But independent of the color correction controls. This is just a viewing method. It doesn't change how the controls operate. You can pick whichever method works the best for you. So now, let's make a fast primary color correction. When I correct color, I always like to fix contrast first. The basic controls for fixing contrast are your black control and your white control. In other words, I want to adjust the light values in the shadows, and highlights of the image. So that there is higher contrast between them, which will give me more detail in the image.
This histogram in the middle of the screen will help me to see where those light values are. It represents the signal across the whole images, and what you can see is that right now the darkest part of the image isn't sitting anywhere near that zero where pure black would be. To adjust that, I'm going to click in the black's control, and drag to the left. And watch the signal in that image move closer to zero. And already, you can see I have deeper shadows, and a little bit richer color in the darkest parts of the image. I'm going to do the same thing with the white.
I don't need to stretch all the way to the top. But if I brighten the highlights a little bit. Again, I'm stretching the contrast, and bringing a little bit more life to that image. If you want to make finer control contrast changes. You can switch this control from warp to gamma and you get the gamma curve. Now instead of just adjusting the darkest and the lighest part. I can actually adjust the light values and the mid tones as well. I can do that with the point that already exists by curving the mid tones either darker or lighter or I can also change the controls for that curve from select to add points and click to add more points along the curve. Change this to a back to select.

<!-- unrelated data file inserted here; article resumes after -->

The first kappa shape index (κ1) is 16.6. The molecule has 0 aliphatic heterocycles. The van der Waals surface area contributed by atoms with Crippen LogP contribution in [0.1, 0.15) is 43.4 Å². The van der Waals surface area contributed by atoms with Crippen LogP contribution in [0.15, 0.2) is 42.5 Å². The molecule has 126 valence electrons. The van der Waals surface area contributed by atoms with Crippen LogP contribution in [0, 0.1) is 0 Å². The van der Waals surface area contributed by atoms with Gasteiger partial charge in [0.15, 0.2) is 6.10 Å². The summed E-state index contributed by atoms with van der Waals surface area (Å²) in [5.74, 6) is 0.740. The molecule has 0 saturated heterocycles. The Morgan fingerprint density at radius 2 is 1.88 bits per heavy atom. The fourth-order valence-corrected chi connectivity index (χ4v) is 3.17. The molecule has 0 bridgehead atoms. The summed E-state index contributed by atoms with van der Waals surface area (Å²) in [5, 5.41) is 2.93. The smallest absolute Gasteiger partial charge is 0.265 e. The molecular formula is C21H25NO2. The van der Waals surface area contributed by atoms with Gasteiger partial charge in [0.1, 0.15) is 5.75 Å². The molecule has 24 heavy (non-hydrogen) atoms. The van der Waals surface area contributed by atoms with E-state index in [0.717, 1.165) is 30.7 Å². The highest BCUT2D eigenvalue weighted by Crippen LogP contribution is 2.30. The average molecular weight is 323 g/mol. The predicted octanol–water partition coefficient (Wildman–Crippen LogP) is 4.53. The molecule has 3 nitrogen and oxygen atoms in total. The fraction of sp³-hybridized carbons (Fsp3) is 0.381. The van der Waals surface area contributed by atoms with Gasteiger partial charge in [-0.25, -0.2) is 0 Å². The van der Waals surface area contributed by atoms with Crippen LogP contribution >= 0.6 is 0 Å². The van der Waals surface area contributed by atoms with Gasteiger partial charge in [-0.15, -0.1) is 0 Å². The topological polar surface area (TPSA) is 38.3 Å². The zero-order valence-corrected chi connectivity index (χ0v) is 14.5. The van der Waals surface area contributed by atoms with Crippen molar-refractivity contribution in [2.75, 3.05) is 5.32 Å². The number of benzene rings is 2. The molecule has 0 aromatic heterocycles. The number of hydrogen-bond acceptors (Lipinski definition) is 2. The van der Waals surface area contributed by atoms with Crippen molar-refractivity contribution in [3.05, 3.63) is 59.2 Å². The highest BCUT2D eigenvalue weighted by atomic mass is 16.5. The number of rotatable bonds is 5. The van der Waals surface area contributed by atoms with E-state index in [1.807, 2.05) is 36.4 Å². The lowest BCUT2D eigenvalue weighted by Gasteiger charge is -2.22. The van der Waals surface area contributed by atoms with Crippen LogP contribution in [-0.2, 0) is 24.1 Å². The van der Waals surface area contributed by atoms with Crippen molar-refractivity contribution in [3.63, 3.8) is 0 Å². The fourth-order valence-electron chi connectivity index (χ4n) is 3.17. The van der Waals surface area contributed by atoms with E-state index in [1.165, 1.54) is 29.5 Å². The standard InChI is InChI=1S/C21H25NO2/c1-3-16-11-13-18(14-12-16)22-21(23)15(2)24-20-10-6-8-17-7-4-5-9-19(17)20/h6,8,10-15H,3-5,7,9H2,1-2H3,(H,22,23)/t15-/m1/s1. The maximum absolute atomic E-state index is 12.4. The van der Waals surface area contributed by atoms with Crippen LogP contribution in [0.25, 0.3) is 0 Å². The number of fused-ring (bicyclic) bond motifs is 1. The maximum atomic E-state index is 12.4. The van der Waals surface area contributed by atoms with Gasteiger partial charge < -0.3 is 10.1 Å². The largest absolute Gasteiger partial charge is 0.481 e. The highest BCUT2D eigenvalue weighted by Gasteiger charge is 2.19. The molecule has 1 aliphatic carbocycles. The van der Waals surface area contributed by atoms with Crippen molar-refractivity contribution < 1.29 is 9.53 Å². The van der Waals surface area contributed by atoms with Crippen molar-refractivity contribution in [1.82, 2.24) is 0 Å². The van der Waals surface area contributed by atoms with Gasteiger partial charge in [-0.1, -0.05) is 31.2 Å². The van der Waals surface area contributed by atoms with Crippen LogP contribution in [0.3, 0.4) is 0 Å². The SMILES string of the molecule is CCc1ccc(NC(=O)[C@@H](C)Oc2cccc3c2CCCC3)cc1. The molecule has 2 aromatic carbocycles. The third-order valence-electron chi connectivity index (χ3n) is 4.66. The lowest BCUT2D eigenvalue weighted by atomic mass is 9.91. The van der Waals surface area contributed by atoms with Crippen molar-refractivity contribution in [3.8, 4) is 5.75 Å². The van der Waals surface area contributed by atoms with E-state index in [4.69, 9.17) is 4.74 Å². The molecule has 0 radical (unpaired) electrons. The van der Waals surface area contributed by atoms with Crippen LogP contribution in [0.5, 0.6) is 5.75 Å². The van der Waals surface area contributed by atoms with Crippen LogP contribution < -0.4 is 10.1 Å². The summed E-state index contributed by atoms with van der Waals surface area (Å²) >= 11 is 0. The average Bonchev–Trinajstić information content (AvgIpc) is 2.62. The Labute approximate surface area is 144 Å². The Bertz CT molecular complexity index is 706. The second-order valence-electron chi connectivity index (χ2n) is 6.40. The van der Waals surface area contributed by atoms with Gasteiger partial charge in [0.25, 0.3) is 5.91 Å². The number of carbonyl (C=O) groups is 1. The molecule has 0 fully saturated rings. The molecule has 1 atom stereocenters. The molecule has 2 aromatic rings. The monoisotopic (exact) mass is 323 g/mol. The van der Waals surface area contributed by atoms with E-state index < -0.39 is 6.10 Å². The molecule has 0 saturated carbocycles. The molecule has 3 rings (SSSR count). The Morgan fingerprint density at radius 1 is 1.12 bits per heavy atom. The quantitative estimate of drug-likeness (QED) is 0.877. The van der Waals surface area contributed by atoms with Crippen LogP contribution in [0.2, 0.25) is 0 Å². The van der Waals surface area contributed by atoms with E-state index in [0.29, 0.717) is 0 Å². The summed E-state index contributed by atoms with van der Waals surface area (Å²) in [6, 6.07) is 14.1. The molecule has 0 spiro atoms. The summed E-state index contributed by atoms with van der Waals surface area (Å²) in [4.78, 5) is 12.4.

And now, I can move these individual points to get a more complex contrast curve to get the exact look that I'm looking for. You can also make color changes within the clip. And again, they will apply to the whole image but within the light areas. So I can make a color change in the shadows, in the midtones, or in the highlights. The cololr values for skin tones are in this mid tones range. So If I took this color wheel on the mid tones and dragged up left to warm up the color.
You'll notice it's warming up her skin and making her look a little bit healthier. I like that. That's a primary color correction. I have come into these controls. I have adjusted the contrast to sharpen the image. I've warmed up the mid-tones to change how her skin tones look. I'm going to exit back to the timeline. And if you'd like to see a before and after, I can use this blue line on the Color Correct effect to turn it off and back on. And you can see that with a pretty simple primary color change, I've added a lot of life to this clip.
In the next lesson we'll start looking at secondary corrections of adjusting part of the clip.
This course was created and produced by Amy Leland. We are honored to host this content in our library.
- Creating a project and user
- Importing with MediaHub and the Media Library
- Drag-and-drop editing in the timeline
- Adding cutaways with three-point editing
- Creating dissolve and wipe transitions
- Keying green-screen media
- Performing primary and secondary color corrections
- Composing in ConnectFX
- Importing layered Photoshop files
- Using 3D text
- Editing and mixing audio